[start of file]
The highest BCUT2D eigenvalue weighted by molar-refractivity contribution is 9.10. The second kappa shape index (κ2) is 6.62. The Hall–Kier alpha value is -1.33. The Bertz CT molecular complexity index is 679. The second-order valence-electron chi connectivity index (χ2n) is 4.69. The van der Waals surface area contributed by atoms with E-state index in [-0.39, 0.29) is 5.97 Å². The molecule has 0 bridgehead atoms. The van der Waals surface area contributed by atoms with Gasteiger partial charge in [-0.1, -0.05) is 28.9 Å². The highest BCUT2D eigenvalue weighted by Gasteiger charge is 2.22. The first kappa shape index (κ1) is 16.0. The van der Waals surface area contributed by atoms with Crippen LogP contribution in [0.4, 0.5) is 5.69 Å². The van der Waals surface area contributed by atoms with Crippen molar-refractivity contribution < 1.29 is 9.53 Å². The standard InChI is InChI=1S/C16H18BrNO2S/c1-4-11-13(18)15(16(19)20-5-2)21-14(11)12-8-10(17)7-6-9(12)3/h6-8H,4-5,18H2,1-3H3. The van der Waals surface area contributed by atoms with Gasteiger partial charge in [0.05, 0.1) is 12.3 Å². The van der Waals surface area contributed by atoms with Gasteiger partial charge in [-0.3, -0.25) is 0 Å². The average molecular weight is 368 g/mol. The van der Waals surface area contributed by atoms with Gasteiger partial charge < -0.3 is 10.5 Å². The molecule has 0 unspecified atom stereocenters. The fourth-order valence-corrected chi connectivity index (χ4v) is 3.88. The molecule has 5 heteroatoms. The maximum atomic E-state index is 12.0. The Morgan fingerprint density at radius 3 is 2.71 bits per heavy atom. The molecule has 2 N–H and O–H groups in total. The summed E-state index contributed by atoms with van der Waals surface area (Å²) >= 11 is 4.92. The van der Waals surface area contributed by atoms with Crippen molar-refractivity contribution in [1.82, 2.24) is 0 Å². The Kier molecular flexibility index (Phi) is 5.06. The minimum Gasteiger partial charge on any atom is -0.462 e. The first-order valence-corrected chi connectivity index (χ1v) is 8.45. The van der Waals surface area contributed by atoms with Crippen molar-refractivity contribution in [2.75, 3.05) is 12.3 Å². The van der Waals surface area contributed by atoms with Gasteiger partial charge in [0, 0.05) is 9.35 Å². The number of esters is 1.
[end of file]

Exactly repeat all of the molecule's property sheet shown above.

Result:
The highest BCUT2D eigenvalue weighted by molar-refractivity contribution is 9.10. The second kappa shape index (κ2) is 6.62. The Hall–Kier alpha value is -1.33. The Bertz CT molecular complexity index is 679. The second-order valence-electron chi connectivity index (χ2n) is 4.69. The van der Waals surface area contributed by atoms with E-state index in [-0.39, 0.29) is 5.97 Å². The molecule has 0 bridgehead atoms. The van der Waals surface area contributed by atoms with Gasteiger partial charge in [-0.1, -0.05) is 28.9 Å². The highest BCUT2D eigenvalue weighted by Gasteiger charge is 2.22. The first kappa shape index (κ1) is 16.0. The van der Waals surface area contributed by atoms with Crippen LogP contribution in [0.4, 0.5) is 5.69 Å². The van der Waals surface area contributed by atoms with Crippen molar-refractivity contribution < 1.29 is 9.53 Å². The standard InChI is InChI=1S/C16H18BrNO2S/c1-4-11-13(18)15(16(19)20-5-2)21-14(11)12-8-10(17)7-6-9(12)3/h6-8H,4-5,18H2,1-3H3. The van der Waals surface area contributed by atoms with Gasteiger partial charge in [0.05, 0.1) is 12.3 Å². The van der Waals surface area contributed by atoms with Gasteiger partial charge in [-0.3, -0.25) is 0 Å². The average molecular weight is 368 g/mol. The van der Waals surface area contributed by atoms with Gasteiger partial charge < -0.3 is 10.5 Å². The molecule has 0 unspecified atom stereocenters. The fourth-order valence-corrected chi connectivity index (χ4v) is 3.88. The molecule has 5 heteroatoms. The maximum atomic E-state index is 12.0. The Morgan fingerprint density at radius 3 is 2.71 bits per heavy atom. The molecule has 2 N–H and O–H groups in total. The summed E-state index contributed by atoms with van der Waals surface area (Å²) >= 11 is 4.92. The van der Waals surface area contributed by atoms with Crippen molar-refractivity contribution in [1.82, 2.24) is 0 Å². The Kier molecular flexibility index (Phi) is 5.06. The minimum Gasteiger partial charge on any atom is -0.462 e. The first-order valence-corrected chi connectivity index (χ1v) is 8.45. The van der Waals surface area contributed by atoms with Crippen molar-refractivity contribution in [2.75, 3.05) is 12.3 Å². The van der Waals surface area contributed by atoms with Gasteiger partial charge in [0, 0.05) is 9.35 Å². The number of esters is 1.